As we expected, today was a fine and bright day. The jet stream has apparently ‘kinked’ the other way and this helped to release the cold artic air which is now descending over the most of the UK. The temperature is declining from a run of several days when it has been greater than the average but now we are expecting something a bit lower than the average which means we are in for a cold few days. Following the incursion into our garden from the neighbour who is building himself an extension absolutely flush with the boundary line, I have now decide to invest in a security camera and the appropriate signs. Fortunately, there is a nearby tree that will provide the best possible fixing point and when it arrives it may help to deter any further incursions. I have emailed a surveyor who did some work for us when we had to determine the exact position of our fence line, requesting that we employ him to give us an expert opinion on our options. All of this equipment should arrive fairly soon so I hope it is not too long before we have a fully installed security system.
I walked down through the clear, champagne like air to collect our Sunday newspaper this morning and treated myself to my weekly ration of Mozart (‘Exultate, jubilate‘) and Bach (the double violin concerto) These two pieces alone are enough to left the spirits,not that they needed much uplifting. Then it a watch of the Andrew Marr show as usual and when this over, we made our preparations for our lunch date to see our friends in South Oxfordshire. We have worked a slightly different route for us and it all worked incredibly well. We had a stop about two thirds of the way down for a quick cup of coffee from our flask and then we proceeded to out friends, arriving one minute before the appointed time. We had taken a little ‘prezzy’ with us of a display of flowers in a little watering can and this immediately took pride of place on an outdoor table where it was just the kind of winter outdoor decoration they liked for that location. Our friends had invited another fellow academic for lunch as well. He was of Dutch heritage but was a citizen of Canada and enjoyed travel around Europe so we had a lot to chat about. He was very good company so together with our friends, we really had the most enjoyable meal and enjoyed lots good food, fine wine and interesting conversation.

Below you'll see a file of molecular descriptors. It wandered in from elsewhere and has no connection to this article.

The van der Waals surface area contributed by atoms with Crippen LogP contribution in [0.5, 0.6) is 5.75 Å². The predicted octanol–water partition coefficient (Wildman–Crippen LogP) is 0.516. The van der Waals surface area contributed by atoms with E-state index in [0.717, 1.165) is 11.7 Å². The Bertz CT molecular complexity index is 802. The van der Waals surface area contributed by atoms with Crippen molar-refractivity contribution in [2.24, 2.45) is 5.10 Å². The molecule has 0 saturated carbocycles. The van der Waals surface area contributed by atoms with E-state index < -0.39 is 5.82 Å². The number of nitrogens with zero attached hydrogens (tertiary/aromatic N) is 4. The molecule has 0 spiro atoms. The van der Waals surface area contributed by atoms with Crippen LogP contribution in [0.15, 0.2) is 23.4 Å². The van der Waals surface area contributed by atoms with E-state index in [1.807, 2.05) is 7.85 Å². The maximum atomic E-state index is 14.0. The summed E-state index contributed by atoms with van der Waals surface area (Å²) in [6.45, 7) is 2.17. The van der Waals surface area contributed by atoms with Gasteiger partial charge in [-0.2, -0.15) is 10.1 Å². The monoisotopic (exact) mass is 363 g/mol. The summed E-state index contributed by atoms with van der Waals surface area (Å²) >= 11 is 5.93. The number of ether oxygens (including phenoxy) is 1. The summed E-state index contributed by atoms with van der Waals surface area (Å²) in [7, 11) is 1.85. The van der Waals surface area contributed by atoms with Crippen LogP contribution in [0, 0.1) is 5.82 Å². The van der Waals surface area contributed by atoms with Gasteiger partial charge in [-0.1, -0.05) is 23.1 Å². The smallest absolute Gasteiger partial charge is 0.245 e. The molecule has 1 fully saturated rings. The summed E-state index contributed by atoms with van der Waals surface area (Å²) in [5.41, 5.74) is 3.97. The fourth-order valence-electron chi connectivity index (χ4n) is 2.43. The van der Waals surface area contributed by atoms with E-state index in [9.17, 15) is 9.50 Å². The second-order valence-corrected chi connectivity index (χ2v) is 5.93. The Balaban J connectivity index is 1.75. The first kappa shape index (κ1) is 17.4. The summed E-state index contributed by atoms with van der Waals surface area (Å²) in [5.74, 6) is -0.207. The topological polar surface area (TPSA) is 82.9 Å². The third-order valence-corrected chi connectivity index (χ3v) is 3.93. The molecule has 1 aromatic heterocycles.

Part of the way in which we do things as a family is to have a whiteboard on which items are calendared on a day-by-day basis. This serves the deal purpose of looking at commitments (usually medical appointments) at a glance and it also means that w all know what each other is doing in the days ahead. What is amazing, though, is that when we look at next week, we have an absolutely free week so we may take the opportunity to go ‘down the road’ to Longbridge where a huge Marks and Spencer store has been built on the site where British Leyland/Austin Rover production line turned out MG’s and Rovers. What I hadn’t realised was on this site during World War Two, over 3,000 aircraft were also produced at Longbridge – including the famous Hawker Hurricane, which won around 60% of air victories in the Battle of Britain.
We have started vaguely to think about Christmas, now that the month of November is two-thirds over. Having had a traditional Christmas tree for years, we just might do the absolutely unthinkable and get an artificial tree this year, perhaps going for a ‘silver’ one which we would decorate with coloured lights. I haven’t made my mind up on this and there is plenty of time yet to do the necessary. One of the abiding memories that I have of going to primary school in immediately post-WWII England, as children we were deployed crayoning in little strip so paper to make paper chains. These were glued togeter but seemed to be perpetually falling apart. I think that in those days when everything, including paper, was in sort supply you had to make your own decorations because I do not think you could actually buy such things in the shops (I am thinking about 1951-52 – not that I shopped for anything except ½p sticks of ‘Spanish’. Liquorice is a constituent of the root of the liquorice shrub which grows wild around the Mediterranean, including Spain. … Hence the term ‘Spanish’ has been traditionally used to refer to sticks of liquorice root sweet enough to be sucked as they are (I have found out from Google). Years ago, there used to be a slogan ‘Put Christ back into Christmas‘ which I think is a bit rich as the origins of the mid-winter festival are undoubtedly pagan and Christianity has conveniently latched onto it and colonised it with the Christmas story.